When using traceroute(8), include the name of the remote host to connect to. The output will show the gateway hosts along the path of the attempt, eventually either reaching the target host, or terminating because of a lack of connection.

For more information, refer to traceroute(8).

31.2.8. Multicast Routing

FreeBSD natively supports both multicast applications and multicast routing. Multicast applications do not require any special configuration of FreeBSD; as applications will generally run out of the box. Multicast routing requires that support be compiled into a custom kernel:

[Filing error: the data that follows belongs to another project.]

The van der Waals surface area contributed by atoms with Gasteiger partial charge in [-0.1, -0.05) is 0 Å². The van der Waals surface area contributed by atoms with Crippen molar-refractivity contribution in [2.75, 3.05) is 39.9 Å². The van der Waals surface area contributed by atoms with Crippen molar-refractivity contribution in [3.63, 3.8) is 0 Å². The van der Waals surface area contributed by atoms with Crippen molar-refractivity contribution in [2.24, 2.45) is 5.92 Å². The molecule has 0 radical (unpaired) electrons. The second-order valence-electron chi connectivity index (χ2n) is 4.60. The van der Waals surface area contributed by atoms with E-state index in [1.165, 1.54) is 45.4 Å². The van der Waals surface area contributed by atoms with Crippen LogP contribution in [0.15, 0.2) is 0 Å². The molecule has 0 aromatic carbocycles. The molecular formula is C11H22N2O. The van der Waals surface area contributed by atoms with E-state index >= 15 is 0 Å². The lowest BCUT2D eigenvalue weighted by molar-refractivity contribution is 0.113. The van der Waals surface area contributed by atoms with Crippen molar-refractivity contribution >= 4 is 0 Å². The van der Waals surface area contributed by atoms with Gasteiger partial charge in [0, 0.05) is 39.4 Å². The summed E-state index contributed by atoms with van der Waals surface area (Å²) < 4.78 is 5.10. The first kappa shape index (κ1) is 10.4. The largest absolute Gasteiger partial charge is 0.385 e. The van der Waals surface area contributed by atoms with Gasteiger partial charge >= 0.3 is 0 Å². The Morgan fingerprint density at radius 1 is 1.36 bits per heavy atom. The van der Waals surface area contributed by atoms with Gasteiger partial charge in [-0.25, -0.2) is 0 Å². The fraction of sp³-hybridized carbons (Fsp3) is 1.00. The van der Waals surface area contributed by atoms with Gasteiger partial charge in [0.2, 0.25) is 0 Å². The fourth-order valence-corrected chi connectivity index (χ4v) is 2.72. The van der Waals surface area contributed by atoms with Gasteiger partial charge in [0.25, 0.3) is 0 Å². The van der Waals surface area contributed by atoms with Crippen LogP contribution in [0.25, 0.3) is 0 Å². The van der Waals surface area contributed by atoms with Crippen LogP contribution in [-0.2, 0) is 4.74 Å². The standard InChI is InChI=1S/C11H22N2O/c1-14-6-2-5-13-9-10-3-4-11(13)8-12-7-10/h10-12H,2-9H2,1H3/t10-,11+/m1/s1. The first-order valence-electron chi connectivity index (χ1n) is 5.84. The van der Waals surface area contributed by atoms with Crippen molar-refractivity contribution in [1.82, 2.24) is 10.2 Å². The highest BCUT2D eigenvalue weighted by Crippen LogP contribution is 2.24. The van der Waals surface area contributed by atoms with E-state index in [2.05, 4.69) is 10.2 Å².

options MROUTING

The multicast routing daemon, mrouted(8), must be configured to set up tunnels and DVMRP via /etc/mrouted.conf. More details on multicast configuration may be found in mrouted(8).


The mrouted(8) multicast routing daemon implements the DVMRP multicast routing protocol, which has largely been replaced by pim(4) in many multicast installations. mrouted(8) and the related map-mbone(8) and mrinfo(8) utilities are available in the FreeBSD Ports Collection as net/mrouted.

All FreeBSD documents are available for download at http://ftp.FreeBSD.org/pub/FreeBSD/doc/

Questions that are not answered by the documentation may be sent to <freebsd-questions@FreeBSD.org>.